On that note, I’ll end by touching on a provocative experiment recently published in PLOS1, a prominent scientific journal [and brought to my attention by Shaun Shelly on this blog]. It’s well known that cocaine addiction causes reduced grey matter (GM) volume — thought to represent a loss of synapses — in certain regions of the cortex. But these researchers found increasing synaptic thickness in cocaine addicts who had abstained for several months: and the longer the period of abstention, the greater the growth. Most striking of all, the new growth wasn’t simply a reversal of what was lost, like a pruned bush growing back its leaves. Rather, synaptic growth was observed in new areas — areas known to underlie reflectivity and self-control. In fact, this growth surpassed levels reached by “normal” (never-addicted) people after a period of 8-9 months, indicating the emergence of more advanced mental skills. If these results are replicated, they’ll provide solid evidence that recovery, like addiction, is a developmental process, which may benefit from the advanced cognitive capacities facilitated by mindfulness training.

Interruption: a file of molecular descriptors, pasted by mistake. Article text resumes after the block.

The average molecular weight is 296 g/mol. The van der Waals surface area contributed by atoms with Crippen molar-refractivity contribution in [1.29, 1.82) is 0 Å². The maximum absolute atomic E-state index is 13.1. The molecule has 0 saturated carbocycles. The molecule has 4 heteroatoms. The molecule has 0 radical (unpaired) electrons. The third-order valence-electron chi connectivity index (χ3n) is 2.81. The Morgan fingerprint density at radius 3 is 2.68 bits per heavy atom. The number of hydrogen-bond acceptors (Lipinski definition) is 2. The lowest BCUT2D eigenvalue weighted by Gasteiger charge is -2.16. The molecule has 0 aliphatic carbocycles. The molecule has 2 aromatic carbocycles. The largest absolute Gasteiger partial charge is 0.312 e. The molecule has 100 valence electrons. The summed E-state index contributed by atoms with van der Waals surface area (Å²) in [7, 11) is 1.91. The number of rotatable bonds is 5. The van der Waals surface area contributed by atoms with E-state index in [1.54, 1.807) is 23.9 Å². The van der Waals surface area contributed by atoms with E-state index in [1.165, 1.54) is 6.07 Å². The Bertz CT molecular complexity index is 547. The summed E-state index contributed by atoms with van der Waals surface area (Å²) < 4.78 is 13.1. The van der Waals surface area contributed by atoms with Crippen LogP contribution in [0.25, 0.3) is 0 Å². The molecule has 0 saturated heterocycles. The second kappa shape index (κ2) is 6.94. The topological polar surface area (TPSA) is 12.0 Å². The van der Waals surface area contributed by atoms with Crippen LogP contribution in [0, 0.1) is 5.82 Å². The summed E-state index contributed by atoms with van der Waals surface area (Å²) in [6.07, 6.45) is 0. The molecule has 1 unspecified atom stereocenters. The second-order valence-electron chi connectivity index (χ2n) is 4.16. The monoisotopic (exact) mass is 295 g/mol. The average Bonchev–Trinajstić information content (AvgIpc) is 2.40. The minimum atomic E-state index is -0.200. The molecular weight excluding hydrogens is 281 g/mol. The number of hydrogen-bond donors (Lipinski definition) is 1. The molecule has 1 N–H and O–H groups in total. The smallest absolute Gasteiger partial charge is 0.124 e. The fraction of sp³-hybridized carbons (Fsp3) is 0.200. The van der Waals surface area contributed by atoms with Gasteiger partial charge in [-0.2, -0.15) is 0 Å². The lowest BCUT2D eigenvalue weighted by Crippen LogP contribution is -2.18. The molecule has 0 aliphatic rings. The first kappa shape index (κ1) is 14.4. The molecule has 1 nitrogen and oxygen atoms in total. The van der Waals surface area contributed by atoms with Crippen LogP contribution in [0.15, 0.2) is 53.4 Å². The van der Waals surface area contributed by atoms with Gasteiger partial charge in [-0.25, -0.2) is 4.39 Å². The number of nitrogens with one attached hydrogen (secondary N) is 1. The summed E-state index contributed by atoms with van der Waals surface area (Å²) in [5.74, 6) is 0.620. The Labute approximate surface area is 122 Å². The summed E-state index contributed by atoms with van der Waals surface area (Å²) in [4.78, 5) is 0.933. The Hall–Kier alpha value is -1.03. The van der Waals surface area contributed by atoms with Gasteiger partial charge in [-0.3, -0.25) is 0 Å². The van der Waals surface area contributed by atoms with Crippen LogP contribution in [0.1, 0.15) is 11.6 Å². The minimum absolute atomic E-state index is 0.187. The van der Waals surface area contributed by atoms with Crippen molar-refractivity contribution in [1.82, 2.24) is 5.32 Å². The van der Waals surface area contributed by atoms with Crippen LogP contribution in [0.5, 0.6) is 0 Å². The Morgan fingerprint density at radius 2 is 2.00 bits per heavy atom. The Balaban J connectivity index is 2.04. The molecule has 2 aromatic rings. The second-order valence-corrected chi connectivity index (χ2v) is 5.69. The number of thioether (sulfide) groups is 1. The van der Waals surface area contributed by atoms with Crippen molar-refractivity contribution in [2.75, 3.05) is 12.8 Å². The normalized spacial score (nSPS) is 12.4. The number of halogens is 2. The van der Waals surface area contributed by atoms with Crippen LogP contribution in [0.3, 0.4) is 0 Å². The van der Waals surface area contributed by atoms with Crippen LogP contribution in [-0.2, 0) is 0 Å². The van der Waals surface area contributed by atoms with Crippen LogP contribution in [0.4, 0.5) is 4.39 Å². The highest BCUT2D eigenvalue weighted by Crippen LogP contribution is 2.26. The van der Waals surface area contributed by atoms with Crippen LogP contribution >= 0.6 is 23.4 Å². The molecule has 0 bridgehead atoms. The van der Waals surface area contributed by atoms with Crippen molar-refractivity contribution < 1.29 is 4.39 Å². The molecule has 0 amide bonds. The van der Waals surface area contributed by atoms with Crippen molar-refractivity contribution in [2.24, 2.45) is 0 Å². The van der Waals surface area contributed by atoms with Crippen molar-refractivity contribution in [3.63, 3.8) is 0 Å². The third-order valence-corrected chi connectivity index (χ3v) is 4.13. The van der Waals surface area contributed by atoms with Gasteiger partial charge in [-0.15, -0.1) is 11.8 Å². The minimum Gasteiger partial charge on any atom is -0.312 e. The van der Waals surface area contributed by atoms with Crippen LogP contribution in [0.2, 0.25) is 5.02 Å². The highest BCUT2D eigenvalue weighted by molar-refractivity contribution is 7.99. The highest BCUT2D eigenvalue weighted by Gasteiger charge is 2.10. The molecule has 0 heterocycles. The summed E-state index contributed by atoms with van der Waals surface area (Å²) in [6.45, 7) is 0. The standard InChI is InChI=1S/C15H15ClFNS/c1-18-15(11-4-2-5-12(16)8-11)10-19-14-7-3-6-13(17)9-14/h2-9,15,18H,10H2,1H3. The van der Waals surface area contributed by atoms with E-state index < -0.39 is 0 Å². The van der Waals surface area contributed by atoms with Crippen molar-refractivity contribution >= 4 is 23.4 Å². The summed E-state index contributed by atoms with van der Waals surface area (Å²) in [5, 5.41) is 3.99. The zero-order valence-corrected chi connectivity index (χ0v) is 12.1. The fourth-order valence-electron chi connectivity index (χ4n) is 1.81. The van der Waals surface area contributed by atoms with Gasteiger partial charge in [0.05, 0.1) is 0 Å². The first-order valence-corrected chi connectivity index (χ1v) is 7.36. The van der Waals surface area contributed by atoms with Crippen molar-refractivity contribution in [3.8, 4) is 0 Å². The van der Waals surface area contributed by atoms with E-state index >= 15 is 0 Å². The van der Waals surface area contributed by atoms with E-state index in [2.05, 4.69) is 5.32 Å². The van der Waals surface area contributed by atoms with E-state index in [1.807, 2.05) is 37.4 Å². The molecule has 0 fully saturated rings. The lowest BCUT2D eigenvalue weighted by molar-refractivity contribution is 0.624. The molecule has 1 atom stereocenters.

Based on studies such as these, and filling in the blanks with subjective accounts, addicts, scientists, and contemplatives have a lot to learn from each other. I hope that this theme will help guide the discussion with the Dalai Lama in October. Ater all, addicts and meditators make use of the same brain, with all its vulnerabilities and strengths. It makes sense that the brain changes underlying suffering and healing have much in common, whatever their source.